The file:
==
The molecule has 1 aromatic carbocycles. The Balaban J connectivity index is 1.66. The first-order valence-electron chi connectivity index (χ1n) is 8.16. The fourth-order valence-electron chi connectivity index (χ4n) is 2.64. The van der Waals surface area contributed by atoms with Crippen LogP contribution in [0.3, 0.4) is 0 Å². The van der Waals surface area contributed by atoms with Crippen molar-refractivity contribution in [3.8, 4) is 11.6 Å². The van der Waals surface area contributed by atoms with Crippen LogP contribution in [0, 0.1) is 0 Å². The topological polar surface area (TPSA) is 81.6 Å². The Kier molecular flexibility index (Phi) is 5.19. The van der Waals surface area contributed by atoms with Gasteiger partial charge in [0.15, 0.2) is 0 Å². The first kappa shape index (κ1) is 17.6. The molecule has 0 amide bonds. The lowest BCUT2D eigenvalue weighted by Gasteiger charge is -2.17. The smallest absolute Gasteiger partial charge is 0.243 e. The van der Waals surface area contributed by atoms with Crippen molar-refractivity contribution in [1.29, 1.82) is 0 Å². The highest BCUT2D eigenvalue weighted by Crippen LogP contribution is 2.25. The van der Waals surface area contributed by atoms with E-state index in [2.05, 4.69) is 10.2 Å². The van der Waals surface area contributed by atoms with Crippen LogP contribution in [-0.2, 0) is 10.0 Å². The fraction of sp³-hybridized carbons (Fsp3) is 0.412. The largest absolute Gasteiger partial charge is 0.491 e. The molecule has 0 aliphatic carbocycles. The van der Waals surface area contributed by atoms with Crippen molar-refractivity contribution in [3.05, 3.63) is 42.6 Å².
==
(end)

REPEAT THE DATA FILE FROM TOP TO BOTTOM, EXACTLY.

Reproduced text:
The molecule has 1 aromatic carbocycles. The Balaban J connectivity index is 1.66. The first-order valence-electron chi connectivity index (χ1n) is 8.16. The fourth-order valence-electron chi connectivity index (χ4n) is 2.64. The van der Waals surface area contributed by atoms with Crippen LogP contribution in [0.3, 0.4) is 0 Å². The van der Waals surface area contributed by atoms with Crippen molar-refractivity contribution in [3.8, 4) is 11.6 Å². The van der Waals surface area contributed by atoms with Crippen LogP contribution in [0, 0.1) is 0 Å². The topological polar surface area (TPSA) is 81.6 Å². The Kier molecular flexibility index (Phi) is 5.19. The van der Waals surface area contributed by atoms with Gasteiger partial charge in [0.15, 0.2) is 0 Å². The first kappa shape index (κ1) is 17.6. The molecule has 0 amide bonds. The lowest BCUT2D eigenvalue weighted by Gasteiger charge is -2.17. The smallest absolute Gasteiger partial charge is 0.243 e. The van der Waals surface area contributed by atoms with Crippen molar-refractivity contribution in [1.29, 1.82) is 0 Å². The highest BCUT2D eigenvalue weighted by Crippen LogP contribution is 2.25. The van der Waals surface area contributed by atoms with E-state index in [2.05, 4.69) is 10.2 Å². The van der Waals surface area contributed by atoms with Crippen LogP contribution in [-0.2, 0) is 10.0 Å². The fraction of sp³-hybridized carbons (Fsp3) is 0.412. The largest absolute Gasteiger partial charge is 0.491 e. The molecule has 0 aliphatic carbocycles. The van der Waals surface area contributed by atoms with Crippen molar-refractivity contribution in [3.05, 3.63) is 42.6 Å².